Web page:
When I was looking for work, I generally skipped over any ads that didn't give me all the details.
Looking for a job is a frustrating experience, I had headhunters call me for interviews and when I got there they told me it wasn't for the job I applied to, it was so they could look for jobs for me to apply to.
I had companies that claimed health insurance as a "benefit" and when you put them on the spot they weren't contributing a dime, but you could buy a plan on their "group rate" that cost more than your private insurance you already carry.
I have missed work on more than one occasion for a job interview that was a complete waste of time, as it wasn't a job I would take when I got there and got the details.
You are ideally looking for someone who is or has been working successfully as a brake operator, with the experience you need. People like that already have jobs. Even if they are on unemployment, people like that usually find things to do. If you want to entice them to leave what they are doing and come work for you, you need to put a package together that is good incentive to do so, and you need to make it crystal clear in the ad so that they don't feel like they are on a witch hunt.
When the interview comes, act like you are excited to meet them. I have dealt with some large companies who basically treated it like it was my privilege to come in for an interview. You are already at work making money when you interview a prospect, you aren't out anything. The prospect is the one who is taking time out of their day, possibly missing work, getting dressed up, and traveling to your location for something that may not lead to anything. I know that it is very frustrating on both sides, and that you have a lot of other things to do besides interviews, but the prospect is taking a risk as well and if you don't appreciate that you don't make a good first impression.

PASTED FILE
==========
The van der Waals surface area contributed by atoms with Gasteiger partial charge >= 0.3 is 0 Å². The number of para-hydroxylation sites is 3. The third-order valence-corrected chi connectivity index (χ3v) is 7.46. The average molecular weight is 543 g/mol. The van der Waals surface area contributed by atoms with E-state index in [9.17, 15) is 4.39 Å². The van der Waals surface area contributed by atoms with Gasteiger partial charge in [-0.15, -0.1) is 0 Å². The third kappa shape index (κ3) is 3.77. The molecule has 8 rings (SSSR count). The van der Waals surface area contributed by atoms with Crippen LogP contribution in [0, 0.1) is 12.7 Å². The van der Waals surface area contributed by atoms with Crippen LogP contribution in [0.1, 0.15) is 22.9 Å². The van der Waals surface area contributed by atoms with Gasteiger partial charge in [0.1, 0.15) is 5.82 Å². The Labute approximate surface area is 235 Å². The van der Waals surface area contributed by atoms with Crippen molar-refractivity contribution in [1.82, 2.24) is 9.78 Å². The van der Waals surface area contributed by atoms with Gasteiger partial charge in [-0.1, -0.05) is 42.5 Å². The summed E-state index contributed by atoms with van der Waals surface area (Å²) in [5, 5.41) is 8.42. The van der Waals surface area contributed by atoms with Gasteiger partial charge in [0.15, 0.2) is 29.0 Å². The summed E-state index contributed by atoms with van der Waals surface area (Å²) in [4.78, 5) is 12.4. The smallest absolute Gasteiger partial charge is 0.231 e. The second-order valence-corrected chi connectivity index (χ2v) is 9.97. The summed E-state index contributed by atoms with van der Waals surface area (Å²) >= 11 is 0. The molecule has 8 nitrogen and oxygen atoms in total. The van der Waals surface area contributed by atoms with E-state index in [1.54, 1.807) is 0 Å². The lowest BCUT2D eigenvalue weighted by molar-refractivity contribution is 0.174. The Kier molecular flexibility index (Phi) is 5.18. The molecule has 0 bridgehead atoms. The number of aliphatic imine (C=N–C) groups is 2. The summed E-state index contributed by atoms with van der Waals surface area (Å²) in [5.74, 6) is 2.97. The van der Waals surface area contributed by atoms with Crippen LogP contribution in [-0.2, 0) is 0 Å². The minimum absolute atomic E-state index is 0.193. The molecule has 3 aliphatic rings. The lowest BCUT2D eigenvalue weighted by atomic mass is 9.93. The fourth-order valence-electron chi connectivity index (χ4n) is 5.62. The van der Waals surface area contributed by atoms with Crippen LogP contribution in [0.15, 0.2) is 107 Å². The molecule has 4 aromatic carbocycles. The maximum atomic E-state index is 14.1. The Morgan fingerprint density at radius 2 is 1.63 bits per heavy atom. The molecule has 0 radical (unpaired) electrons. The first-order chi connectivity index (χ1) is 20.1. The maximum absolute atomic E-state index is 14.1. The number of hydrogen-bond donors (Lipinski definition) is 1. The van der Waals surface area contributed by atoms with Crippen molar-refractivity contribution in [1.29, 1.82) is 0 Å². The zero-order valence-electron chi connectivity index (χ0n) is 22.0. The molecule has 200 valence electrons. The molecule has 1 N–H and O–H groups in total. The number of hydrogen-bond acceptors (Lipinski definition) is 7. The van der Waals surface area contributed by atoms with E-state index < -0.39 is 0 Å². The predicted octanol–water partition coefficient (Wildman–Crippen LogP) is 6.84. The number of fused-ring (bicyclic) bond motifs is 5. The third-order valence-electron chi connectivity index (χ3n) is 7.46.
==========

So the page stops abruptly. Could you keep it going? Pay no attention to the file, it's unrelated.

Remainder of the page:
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  #15  
Old 08-12-2017, 09:38 AM
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Lisarenee2,
Thanks for clarifying some things, I think people jumped to some wrong conclusions and assumed the issue was you.
It still may be an error on management's part, but it sounds like you have had terrible luck. I would never tolerate drinking on the job.
When I need another employee I ask my good employee to recommend someone as good people hang together and so do bad ones. I would like to help but I don't know if you have tried this or not. I would suggest, as you have had so little luck, to bite the bullet and train someone, even from scratch. It cannot be worse than what has happened so far.
My second suggestion is to hire out of state or out of country. A clear package of benefits and raises as markers are met, and meetings to discuss progress with a person would be needed here.
But I would not hire a relative, that ends up a poisonous situation.

I have a neighbor, a large farmer, who has tried for years to get workers, and the locals are just machine busters(I do his repairs) He finally advertised in the Ukraine and has two brothers who are very good. He pays $25, and finally has someone worth the money. He provided housing for the first year and brought one guys wife out for him as well.